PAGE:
May 21, 2024
Authorities in Djibouti alert Ethiopian customers that the latest new scheme that will be introduced on June 15, will not include them.

Recently, the Djibouti Ports and Free Zones Authority (DPFZA) announced that it will apply the Electronic Cargo Tracking Note (ECTN) for incoming cargos on to the ports in Djibouti as from the middle of June.
From the announcement sent to Capital, the DPFZA informed all importers, exporters, shipping lines, customs authority, freight forwarders and logistics companies, that the electronic information system, ECTN, will officially be launched soon.
As per the scheme, exporters must obtain an ECTN from the platform, which was developed for the new system, when loading containers destined for all Djibouti ports. It added that the ECTN document should be obtained from the port of loading by the shippers, exporters, or freight forwarders and the ECTN number must be written on the bill of loading.

“To obtain an electronic tracking document ECTN: bill of loading, commercial invoice and freight invoice is required,” read the announcement issued on May 31.
It added that the purpose of the implantation of ECTN system is for the security and safety of the infrastructure, assets and cargo in the ports facilities.
According to the information that was posted on ctndjibouti.com ECTN has a fee of USD 100 for a twenty feet container and USD 150 for a forty feet box.

As sources explain, this has led to confusion amongst Ethiopian customers, who are the major clients for ports in Djibouti.
However, sources in Djibouti told Capital that the latest announcement does not include customers in Ethiopia. They added that the relevant body in Djibouti sent an official email for Ethiopian logistics representatives in Djibouti on Monday June 5, which was prior to the trip taken by logistics sector leaders from Ethiopia to Djibouti.

Accordingly, sources told Capital that a delegation led by Abdulber Shemsu, Director General of Ethiopian Maritime Authority, a regulatory body in the logistics sector, and Berisso Amallo, CEO of ESL, a state owned logistics giant with the control of multimodal, travelled to Djibouti on Tuesday, June 6 and stayed there for four days.

Sources could however not confirm that the issue was raised by officials on the visit at the Ethiopian port hub.
Referenced from the company’s twitter, DPFZA on June 7, through the Chairman of the Authority, Aboubaker Omar Hadi, met with the Ethiopian delegation at Djibouti International Tower.

The tweet cited discussions focused on establishing the corridor management between the two countries and extending it across other countries in the region, “Experts from both sides were present to conduct joint inspection missions.”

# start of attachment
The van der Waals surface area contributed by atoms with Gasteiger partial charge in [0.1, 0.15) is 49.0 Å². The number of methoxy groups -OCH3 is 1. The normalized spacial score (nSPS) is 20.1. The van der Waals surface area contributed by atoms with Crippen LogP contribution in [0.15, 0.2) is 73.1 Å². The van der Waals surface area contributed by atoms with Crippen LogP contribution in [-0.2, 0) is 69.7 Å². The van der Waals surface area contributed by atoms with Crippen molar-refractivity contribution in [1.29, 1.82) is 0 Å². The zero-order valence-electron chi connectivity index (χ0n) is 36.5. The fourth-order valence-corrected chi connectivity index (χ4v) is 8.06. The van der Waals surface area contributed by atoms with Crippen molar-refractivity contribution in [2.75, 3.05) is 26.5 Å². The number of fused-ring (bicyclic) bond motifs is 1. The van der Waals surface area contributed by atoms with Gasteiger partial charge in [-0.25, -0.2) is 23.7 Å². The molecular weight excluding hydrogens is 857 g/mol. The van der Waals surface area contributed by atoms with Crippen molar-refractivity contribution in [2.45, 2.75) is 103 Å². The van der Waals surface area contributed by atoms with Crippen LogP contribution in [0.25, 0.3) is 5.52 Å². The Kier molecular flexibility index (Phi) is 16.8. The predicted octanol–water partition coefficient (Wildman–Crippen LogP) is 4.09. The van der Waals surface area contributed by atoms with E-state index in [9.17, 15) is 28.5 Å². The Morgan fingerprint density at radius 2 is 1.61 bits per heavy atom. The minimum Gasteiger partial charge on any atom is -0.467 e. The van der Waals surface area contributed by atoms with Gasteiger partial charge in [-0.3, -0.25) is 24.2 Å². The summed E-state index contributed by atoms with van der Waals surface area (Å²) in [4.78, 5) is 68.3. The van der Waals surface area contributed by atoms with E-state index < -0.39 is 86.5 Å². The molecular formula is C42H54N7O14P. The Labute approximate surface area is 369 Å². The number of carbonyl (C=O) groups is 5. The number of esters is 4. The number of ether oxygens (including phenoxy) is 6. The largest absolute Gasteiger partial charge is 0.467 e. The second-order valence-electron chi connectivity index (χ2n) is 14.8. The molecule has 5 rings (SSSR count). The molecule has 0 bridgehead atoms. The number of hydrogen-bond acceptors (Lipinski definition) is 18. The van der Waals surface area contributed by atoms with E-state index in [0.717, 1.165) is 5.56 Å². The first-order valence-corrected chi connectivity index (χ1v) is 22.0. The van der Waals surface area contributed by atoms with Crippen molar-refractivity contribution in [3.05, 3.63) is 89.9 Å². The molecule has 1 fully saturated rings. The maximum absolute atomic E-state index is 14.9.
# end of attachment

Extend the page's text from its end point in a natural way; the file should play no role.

“The Chairman emphasized on Ethiopia to increase the movement of imports and exports of goods. He reiterated that Djibouti will invest even more in its infrastructure in order to adapt to Ethiopia’s economic growth,” it added.
Logistics leaders at ESL, who take about the highest percent as a client in Djibouti as well as other private actors expressed that they don’t expect the scheme to be applied for Ethiopian customers.
“Now we have confirmed that the new system does not include us,” a top leader at ESL told Capital.

In light of the announcement, ESL had conducted a study regarding the new scheme, on the feasibility and plausible effect on its customers. As per the study, the new scheme may have additional expenses up to USD 36 million per annum.
However, experts in the logistics sector including ESL told Capital that ECTN is not new as it is an initiative supported by the Common Market for Eastern and Southern Africa (COMESA) on the aim to boost the logistics sector and its facilities.
As a pilot, it was tested in a single shipment about ten years ago between Djibouti and Ethiopia.
Several African countries require the official loading documentation known as the ECTN. Port authorities claim that the aim of the ECTN is to contribute to the substantial reduction of risk, real-time monitoring and reliable assessments of import goods, their shippers, importers, and other details.

Many countries in the African continent require exporters to notify Custom Authorities about the shipment details before they arrive. The Cargo Tracking Note system facilitates this requirement.
The ECTN certificate contains in-depth information about products, how they were transported between ports, and how long it took. This document is mandatory for all shipments that will be unloaded regardless of final destination.
Before arrival at the port, every shipment to a country requiring an ECTN must be accompanied by the ECTN certificate. With this certification, destination port authorities receive all necessary information prior to the shipment’s arrival, facilitating customs clearance for your products.

Source: Capital June12,2023

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